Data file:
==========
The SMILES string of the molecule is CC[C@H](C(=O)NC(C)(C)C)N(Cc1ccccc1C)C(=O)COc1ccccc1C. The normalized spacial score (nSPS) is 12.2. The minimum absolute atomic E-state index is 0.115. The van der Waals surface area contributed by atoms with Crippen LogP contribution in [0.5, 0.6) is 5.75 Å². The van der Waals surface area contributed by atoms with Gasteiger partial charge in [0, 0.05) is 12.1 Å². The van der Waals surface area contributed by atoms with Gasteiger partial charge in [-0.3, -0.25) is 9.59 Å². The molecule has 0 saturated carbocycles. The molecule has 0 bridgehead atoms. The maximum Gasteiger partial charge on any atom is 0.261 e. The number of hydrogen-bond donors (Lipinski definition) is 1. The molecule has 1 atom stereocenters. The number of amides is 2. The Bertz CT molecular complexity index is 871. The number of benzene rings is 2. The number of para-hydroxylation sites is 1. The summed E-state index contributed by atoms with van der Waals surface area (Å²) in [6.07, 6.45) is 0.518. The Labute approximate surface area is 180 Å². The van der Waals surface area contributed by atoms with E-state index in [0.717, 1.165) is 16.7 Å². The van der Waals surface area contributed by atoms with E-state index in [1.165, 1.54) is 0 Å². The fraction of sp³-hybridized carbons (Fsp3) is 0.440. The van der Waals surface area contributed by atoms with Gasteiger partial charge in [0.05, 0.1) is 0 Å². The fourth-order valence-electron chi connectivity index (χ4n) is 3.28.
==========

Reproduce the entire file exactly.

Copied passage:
The SMILES string of the molecule is CC[C@H](C(=O)NC(C)(C)C)N(Cc1ccccc1C)C(=O)COc1ccccc1C. The normalized spacial score (nSPS) is 12.2. The minimum absolute atomic E-state index is 0.115. The van der Waals surface area contributed by atoms with Crippen LogP contribution in [0.5, 0.6) is 5.75 Å². The van der Waals surface area contributed by atoms with Gasteiger partial charge in [0, 0.05) is 12.1 Å². The van der Waals surface area contributed by atoms with Gasteiger partial charge in [-0.3, -0.25) is 9.59 Å². The molecule has 0 saturated carbocycles. The molecule has 0 bridgehead atoms. The maximum Gasteiger partial charge on any atom is 0.261 e. The number of hydrogen-bond donors (Lipinski definition) is 1. The molecule has 1 atom stereocenters. The number of amides is 2. The Bertz CT molecular complexity index is 871. The number of benzene rings is 2. The number of para-hydroxylation sites is 1. The summed E-state index contributed by atoms with van der Waals surface area (Å²) in [6.07, 6.45) is 0.518. The Labute approximate surface area is 180 Å². The van der Waals surface area contributed by atoms with E-state index in [0.717, 1.165) is 16.7 Å². The van der Waals surface area contributed by atoms with E-state index in [1.165, 1.54) is 0 Å². The fraction of sp³-hybridized carbons (Fsp3) is 0.440. The van der Waals surface area contributed by atoms with Gasteiger partial charge in [0.05, 0.1) is 0 Å². The fourth-order valence-electron chi connectivity index (χ4n) is 3.28.